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Re: Visas to China

2010-01-14 12:01:36
Just wish to remind people that China requires passports to have at least 6 
months before expiration during your visit.

This might mean renewing your passport before getting visas.



----- Original Message ----
From: Andrew G. Malis <agmalis(_at_)gmail(_dot_)com>
To: Fred Baker <fred(_at_)cisco(_dot_)com>
Cc: Ole Jacobsen <ole(_at_)cisco(_dot_)com>; IETF-Discussion list 
Sent: Wed, January 13, 2010 8:11:15 AM
Subject: Re: Visas to China

If you are a US resident, also note that China has multiple
consulates, and the consulate that you will use for your visa depends
on where you live. See this map for details:


On Tue, Jan 12, 2010 at 3:51 PM, Fred Baker wrote:
I'll echo Ole and Brian. In general, I find the Chinese consulate/embassy
not very demanding. If you have a business reason for a multi-entry visa,
get one, but in general the standard tourist visa is simplest to get and
works fine.

Not advertising the service, but to give you an idea of what it looks like,
I'll point you at the web site of the company Cisco uses for visas.
To get a visa to China, you need a visa application (download from the web
site) and a color "passport" photo. If you go for a "business" visa, you
need some demonstration of the business. "business" implies you're trying to
sell something or staying there for an extended duration; to attend a
conference such as an IETF meeting one generally gets a tourist visa. Some
countries need letters of invitation; I would expect the host will have a
facility up to get such.

The visa process at the Chinese Embassy is usually on the order of a week;
safety would suggest two. My multiple entry visa will expire just before the
meeting, so I plan to file for a new visa sometime in October.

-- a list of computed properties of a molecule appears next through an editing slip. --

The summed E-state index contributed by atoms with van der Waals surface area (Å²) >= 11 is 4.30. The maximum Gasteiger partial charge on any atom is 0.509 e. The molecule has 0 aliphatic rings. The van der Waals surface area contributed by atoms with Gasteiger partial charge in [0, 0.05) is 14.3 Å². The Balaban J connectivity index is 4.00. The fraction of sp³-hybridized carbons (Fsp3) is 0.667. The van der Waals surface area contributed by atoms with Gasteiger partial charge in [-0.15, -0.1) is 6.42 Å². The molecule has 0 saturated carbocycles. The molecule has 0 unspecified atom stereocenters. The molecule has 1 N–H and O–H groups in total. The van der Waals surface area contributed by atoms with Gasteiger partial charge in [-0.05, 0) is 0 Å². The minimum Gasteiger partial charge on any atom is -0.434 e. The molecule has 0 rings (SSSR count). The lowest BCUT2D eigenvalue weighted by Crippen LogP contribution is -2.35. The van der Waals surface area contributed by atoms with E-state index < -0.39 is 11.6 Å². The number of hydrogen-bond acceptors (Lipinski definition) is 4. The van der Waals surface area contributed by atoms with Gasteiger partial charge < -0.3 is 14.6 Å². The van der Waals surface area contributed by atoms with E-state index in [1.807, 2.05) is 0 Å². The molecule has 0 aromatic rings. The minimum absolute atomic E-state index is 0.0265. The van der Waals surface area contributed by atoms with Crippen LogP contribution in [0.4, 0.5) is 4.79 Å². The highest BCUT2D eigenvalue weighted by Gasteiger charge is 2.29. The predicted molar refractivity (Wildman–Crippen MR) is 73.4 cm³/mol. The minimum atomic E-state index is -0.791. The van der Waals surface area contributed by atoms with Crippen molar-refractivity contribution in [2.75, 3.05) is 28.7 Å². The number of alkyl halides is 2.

Interesting reading from the Los Angeles PRC Consulate.

Non-US folks should of course look at the web site of whatever consulate is
relevant to them for specifics of the relations between China and their

On Jan 12, 2010, at 7:26 AM, Ole Jacobsen wrote:

Since Andy mentioned visas I would like to give some vague and
unhelpful advice :-)

It turns out that the DURATION of your visa depends on what country
you are from, and even what consulate or embassy you apply at. In
all cases the clock starts running the day the visa is issued.

Real example: As a Norwegian, applying in San Francisco, I was only
grqnted a single-entry visa valid for 3 months. I applied in March
2009 which was a mistake since the trip didn't happen until August,
so I would have had a visa that expired sometime in June. They all
say "must not arrive after ". I was able execute an "undo"
on this particular occasion and came back again in July and received
a visa that covered the period of my visit.

Your mileage may, no, WILL, vary, so check the wiza wizards,
consulates, embassies etc. Fred Baker regularly gets a one-year
multi entry visa, but he's American and he uses the visa brokers,
something I clearly should have done instead of foolishly applying
too early.

The form has a box which asks when you intend to arrive in China, but
that information is NOT used to start the clock for the validity of
the visa itself, in some sense that date isn't used for anything, at
least as far as I can tell.

How long you can stay in China again depends on what country you are
from and what kind of visa you have.


Ole J. Jacobsen
Editor and Publisher,  The Internet Protocol Journal
Cisco Systems
Tel: +1 408-527-8972   Mobile: +1 415-370-4628
E-mail: ole(_at_)cisco(_dot_)com  URL:

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